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Wednesday, April 6, 2011


I finally had a blog worthy customer encounter, rather than the hum-drum business as usual stuff. A guy drove up in an old Cad with the 4.6L Northstar engine, a notorious cooling system disaster vehicle – in that GM at one point was issuing directives to put cooling system sealing tablets in them once a year. You can imagine the great customer relations they received over that. These engines also break head bolts and a myriad of other costly repairs. Anyway, Mr. & Mrs. Eldorado brought in their 1995 Cad with over two hundred thousand miles because someone had already changed the radiator, and when it still overheated they were told they needed a water pump, which the radiator replacer wouldn’t do. I noticed when they left after making the appointment they left a big puddle of coolant where the overflow was. I promised to look it over and give them an estimate for free; because it doesn’t take me long to examine these monsters, and the estimate is usually so far in excess of the car’s worth I immediately advise dumping it.

Mr. E leaves it off the next morning with the added clip note that the Cad hesitates badly with no power. I say goodbye to him and get in the beast. The engine roars but creeps forward. Uh oh… cooling system is only one thing wrong. I do a quick visual – tires bald in front, brakes at the sensors in front, trans oil up but setting codes related to major overhaul needed. I hear a major vacuum leak hissing noisily under the engine cover which I remove and repair. It’s a simple fix and I don’t want that distracting me. The water pump isn’t leaking and there’s circulation, but the Cad overheats when run unless the AC is put on so both cooling fans run continuously. The vacuum leak has been leaning out a couple cylinders for so long I know the rough miss in the engine is related to burnt valves. I could confirm this but not without a compression check which would cost a couple hundred dollars. Seeing as how I’d determined repairs on it would be in the thousands of dollars that would have been beating a dead horse. I call up Mr. E and explain my findings in detail for twenty minutes along with my advice to get another vehicle.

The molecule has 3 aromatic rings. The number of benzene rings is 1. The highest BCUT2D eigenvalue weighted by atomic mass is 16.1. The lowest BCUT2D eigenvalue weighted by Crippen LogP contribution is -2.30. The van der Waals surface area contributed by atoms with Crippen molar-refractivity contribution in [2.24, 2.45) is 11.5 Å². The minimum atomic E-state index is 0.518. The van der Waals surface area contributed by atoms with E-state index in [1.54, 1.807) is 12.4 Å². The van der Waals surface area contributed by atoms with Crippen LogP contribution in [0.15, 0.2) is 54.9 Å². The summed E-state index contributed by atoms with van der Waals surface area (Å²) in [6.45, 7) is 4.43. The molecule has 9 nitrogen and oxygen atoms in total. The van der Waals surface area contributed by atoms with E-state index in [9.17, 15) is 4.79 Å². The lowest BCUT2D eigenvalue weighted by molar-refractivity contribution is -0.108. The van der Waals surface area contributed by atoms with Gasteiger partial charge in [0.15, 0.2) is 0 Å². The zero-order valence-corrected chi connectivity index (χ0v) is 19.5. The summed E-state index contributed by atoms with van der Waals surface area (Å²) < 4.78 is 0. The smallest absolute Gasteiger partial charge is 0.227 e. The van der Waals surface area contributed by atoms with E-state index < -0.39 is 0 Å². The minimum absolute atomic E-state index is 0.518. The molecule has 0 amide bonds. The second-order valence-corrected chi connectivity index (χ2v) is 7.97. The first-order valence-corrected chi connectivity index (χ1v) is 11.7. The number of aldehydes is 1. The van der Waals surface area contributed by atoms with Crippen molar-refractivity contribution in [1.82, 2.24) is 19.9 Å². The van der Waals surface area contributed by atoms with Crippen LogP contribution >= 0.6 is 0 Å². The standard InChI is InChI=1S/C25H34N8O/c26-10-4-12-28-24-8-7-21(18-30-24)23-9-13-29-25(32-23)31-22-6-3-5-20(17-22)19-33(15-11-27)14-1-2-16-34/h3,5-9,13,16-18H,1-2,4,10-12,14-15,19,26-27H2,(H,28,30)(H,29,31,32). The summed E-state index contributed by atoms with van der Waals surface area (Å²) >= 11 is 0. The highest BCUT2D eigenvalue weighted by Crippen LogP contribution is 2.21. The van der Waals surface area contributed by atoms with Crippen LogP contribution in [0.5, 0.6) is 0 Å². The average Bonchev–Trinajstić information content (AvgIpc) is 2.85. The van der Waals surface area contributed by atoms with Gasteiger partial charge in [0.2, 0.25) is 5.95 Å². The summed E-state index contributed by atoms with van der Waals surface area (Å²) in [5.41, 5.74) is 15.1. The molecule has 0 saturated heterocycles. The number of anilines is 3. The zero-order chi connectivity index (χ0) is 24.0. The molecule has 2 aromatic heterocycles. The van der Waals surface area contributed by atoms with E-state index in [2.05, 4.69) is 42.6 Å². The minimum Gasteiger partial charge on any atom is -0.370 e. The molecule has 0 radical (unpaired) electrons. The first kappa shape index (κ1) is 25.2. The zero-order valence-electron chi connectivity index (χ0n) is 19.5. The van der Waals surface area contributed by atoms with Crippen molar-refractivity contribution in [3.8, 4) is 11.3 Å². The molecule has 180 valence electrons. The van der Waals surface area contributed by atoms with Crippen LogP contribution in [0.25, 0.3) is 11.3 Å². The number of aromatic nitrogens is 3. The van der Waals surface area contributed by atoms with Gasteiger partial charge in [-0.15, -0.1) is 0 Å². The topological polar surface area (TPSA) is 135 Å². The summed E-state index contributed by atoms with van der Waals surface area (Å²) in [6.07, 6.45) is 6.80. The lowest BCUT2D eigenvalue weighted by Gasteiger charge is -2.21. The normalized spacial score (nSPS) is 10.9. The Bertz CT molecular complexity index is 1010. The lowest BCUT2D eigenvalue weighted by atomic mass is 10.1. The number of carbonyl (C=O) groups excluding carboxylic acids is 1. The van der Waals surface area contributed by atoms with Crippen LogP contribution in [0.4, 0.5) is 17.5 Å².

The Eldorados show up, get out of another clunker and I greet them. Mr. E points at the Cad and says, “so, what’s wrong with the car?”

To which my annoyance meter blows through the top of the tube. “Are you not the man I talked to a half hour ago on the phone for twenty minutes explaining what’s wrong with the Cad?”

He didn’t expect to get that response. “Uh… yeah… I forget what you said.”

I can tell by the way he keeps glancing at Mrs. E that she wasn’t buying what he’d told her. I again explained in detail how much maintenance had been overlooked, coupled with the cooling system problems, and trans failure while she stared at me like I’d just dropped in from The Red Planet. I kept it simple – repair cost outweighs worth of vehicle.

“So, what can you do to keep it running,” Mrs. E asks bluntly as if I hadn’t been speaking for the last fifteen minutes.

This was becoming a costly freebie. “I can’t patch it if that’s what you mean. The transmission overhaul will cost you in the neighborhood of two grand by itself and I would have to refer you to a trans shop I know of. The engine repair would be astronomical because it’s way past the mileage for stop gap repairs. It also needs tires and brakes. My advice is get another vehicle.”

“So, you can’t fix it?”

Wow, this is fun. “I can fix it if you don’t mind spending as much to repair this as you would to nearly buy a brand new vehicle.”